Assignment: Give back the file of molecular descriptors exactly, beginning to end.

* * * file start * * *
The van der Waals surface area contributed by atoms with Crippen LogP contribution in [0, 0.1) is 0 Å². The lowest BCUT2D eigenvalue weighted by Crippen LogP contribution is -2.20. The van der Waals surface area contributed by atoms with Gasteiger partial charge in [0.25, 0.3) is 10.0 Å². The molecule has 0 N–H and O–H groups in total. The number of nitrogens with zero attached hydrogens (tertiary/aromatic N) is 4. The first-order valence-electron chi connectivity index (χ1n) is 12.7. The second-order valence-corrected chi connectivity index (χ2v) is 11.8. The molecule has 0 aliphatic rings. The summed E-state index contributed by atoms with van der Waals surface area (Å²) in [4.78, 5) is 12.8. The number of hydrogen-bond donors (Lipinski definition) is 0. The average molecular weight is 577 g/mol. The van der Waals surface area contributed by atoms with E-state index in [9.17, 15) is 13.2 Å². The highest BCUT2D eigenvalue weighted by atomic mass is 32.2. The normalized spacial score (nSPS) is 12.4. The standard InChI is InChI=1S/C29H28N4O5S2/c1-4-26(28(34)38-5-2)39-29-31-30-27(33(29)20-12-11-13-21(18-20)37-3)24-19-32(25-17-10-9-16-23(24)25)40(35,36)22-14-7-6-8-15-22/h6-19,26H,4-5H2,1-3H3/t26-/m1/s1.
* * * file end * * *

The van der Waals surface area contributed by atoms with Crippen LogP contribution in [0, 0.1) is 0 Å². The lowest BCUT2D eigenvalue weighted by Crippen LogP contribution is -2.20. The van der Waals surface area contributed by atoms with Gasteiger partial charge in [0.25, 0.3) is 10.0 Å². The molecule has 0 N–H and O–H groups in total. The number of nitrogens with zero attached hydrogens (tertiary/aromatic N) is 4. The first-order valence-electron chi connectivity index (χ1n) is 12.7. The second-order valence-corrected chi connectivity index (χ2v) is 11.8. The molecule has 0 aliphatic rings. The summed E-state index contributed by atoms with van der Waals surface area (Å²) in [4.78, 5) is 12.8. The number of hydrogen-bond donors (Lipinski definition) is 0. The average molecular weight is 577 g/mol. The van der Waals surface area contributed by atoms with E-state index in [9.17, 15) is 13.2 Å². The highest BCUT2D eigenvalue weighted by atomic mass is 32.2. The normalized spacial score (nSPS) is 12.4. The standard InChI is InChI=1S/C29H28N4O5S2/c1-4-26(28(34)38-5-2)39-29-31-30-27(33(29)20-12-11-13-21(18-20)37-3)24-19-32(25-17-10-9-16-23(24)25)40(35,36)22-14-7-6-8-15-22/h6-19,26H,4-5H2,1-3H3/t26-/m1/s1.